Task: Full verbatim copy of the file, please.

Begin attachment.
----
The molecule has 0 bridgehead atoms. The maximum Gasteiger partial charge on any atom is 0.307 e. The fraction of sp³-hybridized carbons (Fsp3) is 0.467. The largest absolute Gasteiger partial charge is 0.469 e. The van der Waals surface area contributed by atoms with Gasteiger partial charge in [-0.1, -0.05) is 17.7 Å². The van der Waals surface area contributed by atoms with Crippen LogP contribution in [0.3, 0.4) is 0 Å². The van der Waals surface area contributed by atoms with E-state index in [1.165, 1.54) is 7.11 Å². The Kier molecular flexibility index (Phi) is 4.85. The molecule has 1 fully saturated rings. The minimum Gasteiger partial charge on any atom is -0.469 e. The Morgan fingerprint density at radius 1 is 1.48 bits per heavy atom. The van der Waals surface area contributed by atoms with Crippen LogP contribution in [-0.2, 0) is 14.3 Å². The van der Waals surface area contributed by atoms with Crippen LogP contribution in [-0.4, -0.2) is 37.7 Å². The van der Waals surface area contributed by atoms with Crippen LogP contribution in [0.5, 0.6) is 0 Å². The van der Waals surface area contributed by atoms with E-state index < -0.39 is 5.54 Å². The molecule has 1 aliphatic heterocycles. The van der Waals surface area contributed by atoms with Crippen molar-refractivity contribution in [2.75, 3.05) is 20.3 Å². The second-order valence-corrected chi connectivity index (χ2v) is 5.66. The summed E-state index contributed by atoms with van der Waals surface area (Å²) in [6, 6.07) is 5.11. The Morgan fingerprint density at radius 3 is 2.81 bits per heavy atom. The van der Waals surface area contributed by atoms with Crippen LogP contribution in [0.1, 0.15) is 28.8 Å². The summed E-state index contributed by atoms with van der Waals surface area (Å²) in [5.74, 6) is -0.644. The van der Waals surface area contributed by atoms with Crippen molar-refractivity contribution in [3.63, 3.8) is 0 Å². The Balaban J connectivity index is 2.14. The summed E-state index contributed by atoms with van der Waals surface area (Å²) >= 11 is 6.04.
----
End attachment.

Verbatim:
The molecule has 0 bridgehead atoms. The maximum Gasteiger partial charge on any atom is 0.307 e. The fraction of sp³-hybridized carbons (Fsp3) is 0.467. The largest absolute Gasteiger partial charge is 0.469 e. The van der Waals surface area contributed by atoms with Gasteiger partial charge in [-0.1, -0.05) is 17.7 Å². The van der Waals surface area contributed by atoms with Crippen LogP contribution in [0.3, 0.4) is 0 Å². The van der Waals surface area contributed by atoms with E-state index in [1.165, 1.54) is 7.11 Å². The Kier molecular flexibility index (Phi) is 4.85. The molecule has 1 fully saturated rings. The minimum Gasteiger partial charge on any atom is -0.469 e. The Morgan fingerprint density at radius 1 is 1.48 bits per heavy atom. The van der Waals surface area contributed by atoms with Crippen LogP contribution in [-0.2, 0) is 14.3 Å². The van der Waals surface area contributed by atoms with Crippen LogP contribution in [-0.4, -0.2) is 37.7 Å². The van der Waals surface area contributed by atoms with Crippen LogP contribution in [0.5, 0.6) is 0 Å². The van der Waals surface area contributed by atoms with E-state index < -0.39 is 5.54 Å². The molecule has 1 aliphatic heterocycles. The van der Waals surface area contributed by atoms with Crippen molar-refractivity contribution in [2.75, 3.05) is 20.3 Å². The second-order valence-corrected chi connectivity index (χ2v) is 5.66. The summed E-state index contributed by atoms with van der Waals surface area (Å²) in [6, 6.07) is 5.11. The Morgan fingerprint density at radius 3 is 2.81 bits per heavy atom. The van der Waals surface area contributed by atoms with Crippen LogP contribution in [0.1, 0.15) is 28.8 Å². The summed E-state index contributed by atoms with van der Waals surface area (Å²) in [5.74, 6) is -0.644. The van der Waals surface area contributed by atoms with Crippen molar-refractivity contribution in [3.63, 3.8) is 0 Å². The Balaban J connectivity index is 2.14. The summed E-state index contributed by atoms with van der Waals surface area (Å²) >= 11 is 6.04.